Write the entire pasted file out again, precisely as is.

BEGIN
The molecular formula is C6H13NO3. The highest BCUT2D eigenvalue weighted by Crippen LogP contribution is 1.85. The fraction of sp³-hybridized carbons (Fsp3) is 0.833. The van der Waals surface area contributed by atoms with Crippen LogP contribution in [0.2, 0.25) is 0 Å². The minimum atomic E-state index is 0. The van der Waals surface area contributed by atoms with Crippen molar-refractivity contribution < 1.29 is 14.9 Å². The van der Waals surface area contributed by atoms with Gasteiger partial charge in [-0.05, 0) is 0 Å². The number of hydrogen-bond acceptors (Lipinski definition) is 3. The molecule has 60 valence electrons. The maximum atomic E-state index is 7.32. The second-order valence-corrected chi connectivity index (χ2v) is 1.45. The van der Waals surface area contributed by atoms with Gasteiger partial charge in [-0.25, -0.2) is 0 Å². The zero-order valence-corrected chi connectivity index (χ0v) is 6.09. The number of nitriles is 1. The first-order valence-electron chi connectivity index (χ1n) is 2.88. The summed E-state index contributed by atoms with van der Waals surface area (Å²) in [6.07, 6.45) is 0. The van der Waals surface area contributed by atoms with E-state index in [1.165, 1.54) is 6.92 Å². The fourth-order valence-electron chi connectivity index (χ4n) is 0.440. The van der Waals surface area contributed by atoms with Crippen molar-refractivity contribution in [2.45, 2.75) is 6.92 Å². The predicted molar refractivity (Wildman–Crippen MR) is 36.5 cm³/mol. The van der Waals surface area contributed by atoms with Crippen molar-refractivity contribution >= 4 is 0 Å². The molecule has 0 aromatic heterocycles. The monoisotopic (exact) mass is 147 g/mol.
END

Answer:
The molecular formula is C6H13NO3. The highest BCUT2D eigenvalue weighted by Crippen LogP contribution is 1.85. The fraction of sp³-hybridized carbons (Fsp3) is 0.833. The van der Waals surface area contributed by atoms with Crippen LogP contribution in [0.2, 0.25) is 0 Å². The minimum atomic E-state index is 0. The van der Waals surface area contributed by atoms with Crippen molar-refractivity contribution < 1.29 is 14.9 Å². The van der Waals surface area contributed by atoms with Gasteiger partial charge in [-0.05, 0) is 0 Å². The number of hydrogen-bond acceptors (Lipinski definition) is 3. The molecule has 60 valence electrons. The maximum atomic E-state index is 7.32. The second-order valence-corrected chi connectivity index (χ2v) is 1.45. The van der Waals surface area contributed by atoms with Gasteiger partial charge in [-0.25, -0.2) is 0 Å². The zero-order valence-corrected chi connectivity index (χ0v) is 6.09. The number of nitriles is 1. The first-order valence-electron chi connectivity index (χ1n) is 2.88. The summed E-state index contributed by atoms with van der Waals surface area (Å²) in [6.07, 6.45) is 0. The van der Waals surface area contributed by atoms with E-state index in [1.165, 1.54) is 6.92 Å². The fourth-order valence-electron chi connectivity index (χ4n) is 0.440. The van der Waals surface area contributed by atoms with Crippen molar-refractivity contribution in [2.45, 2.75) is 6.92 Å². The predicted molar refractivity (Wildman–Crippen MR) is 36.5 cm³/mol. The van der Waals surface area contributed by atoms with Crippen molar-refractivity contribution >= 4 is 0 Å². The molecule has 0 aromatic heterocycles. The monoisotopic (exact) mass is 147 g/mol.